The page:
Uncle Howard, a documentary created and directed by Aaron Brookner, opens today in New York. It’s an intertwining tale of past and present, the story of filmmaker Howard Brookner — whose work captured the cultural changes of the late 1970s and early ’80s — and his nephew’s personal journey 25 years later as he sets out to locate his uncle’s missing films and thereby recover the legacy of a life cut short by AIDS in 1989.
Uncle Howard focuses on Aaron’s attempt to recover a lost documentary about William Burroughs that his uncle completed in 1983. The film was considered lost for 25 years. In his search, Aaron discovered a trove of films and footage in addition to the Burroughs reels, including home movies of Howard and his friends, such as Burroughs, Allen Ginsberg, and Jim Jarmusch.
Begun in 1978, Burroughs: The Movie aired on BBC Arena and premiered at the 1983 New York Film Festival. Not only does Uncle Howard shine a light on Howard’s — and Aaron’s — affinity for Burroughs, it also presents Howard Brookner’s expansive archive, including sound tapes and old photos found at his home on 222 Bowery Street, which was a partially converted YMCA called The Bunker. It’s where Burroughs, Howard, and their friends would hang out.
Aaron Brookner recalls the enormous specter of William Burroughs looming over him as he hunkered down to sleep at his grandparents’ home in Miami. “They had a gigantic Burroughs: The Movie marquee poster in the guest room, like part of the family photos on the wall,” he recalls. “I didn’t know who Burroughs was, but it was Howard’s movie.”
As a kid, Aaron got to sit on his uncle’s lap to watch him direct Madonna, Matt Dillon, and Randy Quaid — three of the leads from Brookner’s last movie, Bloodhounds of Broadway. Although he was only seven at the time of his uncle’s death, Aaron describes their relationship as one of kindred spirits. “I was at St. Vincent’s hospital; I was in the AIDS ward. I was with him in the last few months of his life,” he says. “I didn’t know anything about AIDS, or that he was gay, of course. My father’s way of explaining that was taking me to see Philadelphia when I was about twelve. At the end of the movie, I was bawling.”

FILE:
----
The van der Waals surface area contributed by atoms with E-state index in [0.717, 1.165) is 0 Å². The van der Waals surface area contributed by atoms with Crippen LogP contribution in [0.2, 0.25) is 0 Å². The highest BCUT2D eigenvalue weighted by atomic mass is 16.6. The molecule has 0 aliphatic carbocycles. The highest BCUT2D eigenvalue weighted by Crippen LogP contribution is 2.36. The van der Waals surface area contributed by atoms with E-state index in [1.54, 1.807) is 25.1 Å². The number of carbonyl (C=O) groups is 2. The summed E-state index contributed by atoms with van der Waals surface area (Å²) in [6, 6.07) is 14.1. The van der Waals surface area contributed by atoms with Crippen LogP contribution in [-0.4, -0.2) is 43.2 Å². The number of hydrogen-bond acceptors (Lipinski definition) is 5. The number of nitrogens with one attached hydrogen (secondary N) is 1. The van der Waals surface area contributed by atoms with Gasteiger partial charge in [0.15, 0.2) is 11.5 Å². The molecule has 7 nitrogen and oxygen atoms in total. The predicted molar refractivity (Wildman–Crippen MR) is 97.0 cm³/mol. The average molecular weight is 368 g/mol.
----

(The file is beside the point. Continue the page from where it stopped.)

It’s doubtful that Burroughs: The Movie would have resurfaced if not for Brookner, who tracked down a 16mm copy at the Museum of Modern Art, a gift of his uncle’s long-time partner, the writer Brad Gooch.
Uncle Howard is a testimonial to a talented filmmaker, and a touching exposé about the close relationship between an Uncle and his nephew. Readers interested in learning more about Howard Brookner may want to check out Brad Gooch’s memoir, Smash Cut, which “takes readers through his final months with Brookner, doing so with unflinching honesty and great beauty” (as it states in The G&LR review of Gooch’s memoir from the Nov.-Dec. 2015 Issue).